I think about love a lot – my love for my children and my man (especially as we will soon celebrate 43 years of marriage). I think of music too – how it’s a bit like love in that it can soothe and heal. And my thoughts return to ironing and how it allows me to slow down, iron out the wrinkles, and enjoy my life.
“Poetry is white:
it comes from the water covered with drops,
it wrinkles and piles up,
the skin of this planet must be stretched,
the sea of its whiteness must be ironed,
and the hands move and move,
the holy surfaces are smoothed out,
and that is how things are made:
hands make the world each day,
fire becomes one with steel,
linen, canvas, and cotton arrive
from the combat of the laundries,
and out of light a dove is born:
chastity returns from the foam.” (Pablo Neruda)
Posted March 30 2013.
Posted March 29 2013.
I woke early but later than usual. It is 4:55. I am happy. I make myself a coffee and read the two birthday cards I received by mail and saved to open today. One has a poem, a beautiful poem that reminds me of my birthday gift to myself. (No, I won’t tell. I don’t have to tell everything. It’s my birthday.)
After a while, I go back to bed and have the most amazing birthday dream. I am in my office and I hear noises in the next room. I think I hear Brendan and I wonder as I have been told that he’s in Milan. I hear Michael, Kenzie, and Gill laughing. What a great surprise, I think and go from my office into the sitting room and the place is decorated with evergreen hanging like a curtain along the back wall with glittering lights, and the room is filled with small trees and I feel as if it’s Christmas. I go upstairs and Rob hands me a huge present and the table has two more presents but really there are many as each parcel has a dozen little presents, tied together with a ribbon.
Later, I wake and hear Rob in the kitchen making coffee. “I’ll have one too,” I yell and he brings me one to bed and presents me with two gifts. One is a beautiful moleskin, leather-bound journal and the other is Part Two of our life together. He gave me Part One years ago. And his small card reads “I love how you love me” with lots of hugs and kisses. He touches my heart.
Before the morning is out, I receive two more birthday cards – one is hand-delivered and the other comes in the mail. And there are more on my computer. Thank you everyone.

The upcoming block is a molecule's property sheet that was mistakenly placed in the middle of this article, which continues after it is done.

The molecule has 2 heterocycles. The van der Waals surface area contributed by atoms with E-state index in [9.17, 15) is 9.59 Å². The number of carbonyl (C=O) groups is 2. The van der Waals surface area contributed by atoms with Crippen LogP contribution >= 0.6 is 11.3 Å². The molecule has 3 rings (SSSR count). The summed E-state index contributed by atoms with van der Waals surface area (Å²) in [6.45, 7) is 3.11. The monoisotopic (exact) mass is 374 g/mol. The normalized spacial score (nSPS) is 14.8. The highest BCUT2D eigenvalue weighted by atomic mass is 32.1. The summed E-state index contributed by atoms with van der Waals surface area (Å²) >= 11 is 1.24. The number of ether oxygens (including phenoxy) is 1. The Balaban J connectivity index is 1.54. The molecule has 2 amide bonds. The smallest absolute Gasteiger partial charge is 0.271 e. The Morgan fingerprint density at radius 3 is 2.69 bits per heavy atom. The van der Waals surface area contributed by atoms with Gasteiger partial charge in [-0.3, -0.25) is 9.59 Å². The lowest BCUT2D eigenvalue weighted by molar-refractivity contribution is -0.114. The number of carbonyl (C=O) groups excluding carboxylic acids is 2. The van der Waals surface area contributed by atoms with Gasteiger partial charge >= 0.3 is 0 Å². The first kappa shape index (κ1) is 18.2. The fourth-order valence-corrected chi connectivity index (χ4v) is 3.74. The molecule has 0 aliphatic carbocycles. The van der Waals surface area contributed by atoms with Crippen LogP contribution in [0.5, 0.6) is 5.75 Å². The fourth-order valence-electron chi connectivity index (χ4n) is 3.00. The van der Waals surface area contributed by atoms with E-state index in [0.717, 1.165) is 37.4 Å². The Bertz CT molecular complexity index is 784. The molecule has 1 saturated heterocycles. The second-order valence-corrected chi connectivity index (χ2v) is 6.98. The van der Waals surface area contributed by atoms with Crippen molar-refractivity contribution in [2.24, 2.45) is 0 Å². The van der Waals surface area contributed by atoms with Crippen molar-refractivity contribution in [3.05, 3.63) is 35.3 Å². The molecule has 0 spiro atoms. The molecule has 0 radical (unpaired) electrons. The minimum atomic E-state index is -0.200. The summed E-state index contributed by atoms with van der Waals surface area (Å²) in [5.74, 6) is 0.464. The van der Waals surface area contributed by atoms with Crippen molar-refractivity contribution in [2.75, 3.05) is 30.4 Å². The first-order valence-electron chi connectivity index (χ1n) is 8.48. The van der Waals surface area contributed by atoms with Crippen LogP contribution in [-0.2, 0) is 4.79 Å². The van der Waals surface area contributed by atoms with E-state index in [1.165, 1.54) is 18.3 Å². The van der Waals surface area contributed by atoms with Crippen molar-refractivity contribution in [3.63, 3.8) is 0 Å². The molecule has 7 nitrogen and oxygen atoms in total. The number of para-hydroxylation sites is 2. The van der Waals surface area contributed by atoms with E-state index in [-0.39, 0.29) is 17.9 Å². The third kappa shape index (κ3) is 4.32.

I love my birthday and it’s only begun.
Posted March 14 2013.
My beloved middle son and one of my favourite brother-in-laws have already celebrated their birthdays. Mine is coming up. Sixty-four. “Will you still need me, will you still feed me, when I’m sixty-four?” (I asked Rob that question and he didn’t answer my email.) I’m planning a party at Pizza Queen in Gaillac. It is one of the ugliest restaurants in the area but it makes the best fresh salmon, steak in peppercorn sauce, and the frites, fried in duck fat, are, in my opinion, the best in the world (or almost.)
I haven’t written a blog in a month as nothing much happens in this little village. You’d think I would have time to think on deep matters and write something profound. Nope. I’m too busy. This month, I designed a brochure, updated a website, am managing a house renovation (designing really and making all purchases from toilet to lighting fixtures), clearing and cleaning another house, editing a novel, and trying to get some work done on Gill’s and my books. I am also helping sort and write orders from my second trip to Paris this year for a boutique in Vancouver.
I have decided that I will not accept any more work. I will be 64 soon and it seems impossible for me to slow down. The problem is that I love being busy and feeling useful.